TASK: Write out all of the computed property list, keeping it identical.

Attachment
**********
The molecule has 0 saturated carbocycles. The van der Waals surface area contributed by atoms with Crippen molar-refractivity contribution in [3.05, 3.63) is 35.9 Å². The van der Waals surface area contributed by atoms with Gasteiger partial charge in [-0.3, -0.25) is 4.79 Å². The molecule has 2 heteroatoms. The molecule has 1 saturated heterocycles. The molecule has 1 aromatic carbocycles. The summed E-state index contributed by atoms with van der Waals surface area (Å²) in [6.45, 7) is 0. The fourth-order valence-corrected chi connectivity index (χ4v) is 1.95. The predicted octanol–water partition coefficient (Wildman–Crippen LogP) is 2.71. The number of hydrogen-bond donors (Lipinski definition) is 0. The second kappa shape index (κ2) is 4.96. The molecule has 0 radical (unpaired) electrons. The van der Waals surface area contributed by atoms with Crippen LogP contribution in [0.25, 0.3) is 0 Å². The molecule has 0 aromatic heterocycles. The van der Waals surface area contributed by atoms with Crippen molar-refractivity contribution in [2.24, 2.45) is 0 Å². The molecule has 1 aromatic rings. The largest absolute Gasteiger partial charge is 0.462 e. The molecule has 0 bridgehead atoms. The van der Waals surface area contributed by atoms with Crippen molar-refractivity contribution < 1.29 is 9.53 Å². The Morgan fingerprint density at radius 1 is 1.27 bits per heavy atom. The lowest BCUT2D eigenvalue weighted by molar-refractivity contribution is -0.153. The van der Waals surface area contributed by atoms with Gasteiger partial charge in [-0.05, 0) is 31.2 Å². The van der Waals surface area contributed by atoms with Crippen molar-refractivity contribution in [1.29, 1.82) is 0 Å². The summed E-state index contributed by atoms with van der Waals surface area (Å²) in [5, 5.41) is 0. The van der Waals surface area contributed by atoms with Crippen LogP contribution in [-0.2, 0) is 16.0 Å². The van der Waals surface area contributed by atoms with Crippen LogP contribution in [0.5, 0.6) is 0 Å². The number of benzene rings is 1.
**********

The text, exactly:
The molecule has 0 saturated carbocycles. The van der Waals surface area contributed by atoms with Crippen molar-refractivity contribution in [3.05, 3.63) is 35.9 Å². The van der Waals surface area contributed by atoms with Gasteiger partial charge in [-0.3, -0.25) is 4.79 Å². The molecule has 2 heteroatoms. The molecule has 1 saturated heterocycles. The molecule has 1 aromatic carbocycles. The summed E-state index contributed by atoms with van der Waals surface area (Å²) in [6.45, 7) is 0. The fourth-order valence-corrected chi connectivity index (χ4v) is 1.95. The predicted octanol–water partition coefficient (Wildman–Crippen LogP) is 2.71. The number of hydrogen-bond donors (Lipinski definition) is 0. The second kappa shape index (κ2) is 4.96. The molecule has 0 radical (unpaired) electrons. The van der Waals surface area contributed by atoms with Crippen LogP contribution in [0.25, 0.3) is 0 Å². The molecule has 0 aromatic heterocycles. The van der Waals surface area contributed by atoms with Crippen molar-refractivity contribution in [2.24, 2.45) is 0 Å². The molecule has 1 aromatic rings. The largest absolute Gasteiger partial charge is 0.462 e. The molecule has 0 bridgehead atoms. The van der Waals surface area contributed by atoms with Crippen molar-refractivity contribution < 1.29 is 9.53 Å². The Morgan fingerprint density at radius 1 is 1.27 bits per heavy atom. The lowest BCUT2D eigenvalue weighted by molar-refractivity contribution is -0.153. The van der Waals surface area contributed by atoms with Gasteiger partial charge in [-0.05, 0) is 31.2 Å². The van der Waals surface area contributed by atoms with Crippen molar-refractivity contribution in [1.29, 1.82) is 0 Å². The summed E-state index contributed by atoms with van der Waals surface area (Å²) in [5, 5.41) is 0. The van der Waals surface area contributed by atoms with Crippen LogP contribution in [-0.2, 0) is 16.0 Å². The van der Waals surface area contributed by atoms with Crippen LogP contribution in [0.5, 0.6) is 0 Å². The number of benzene rings is 1.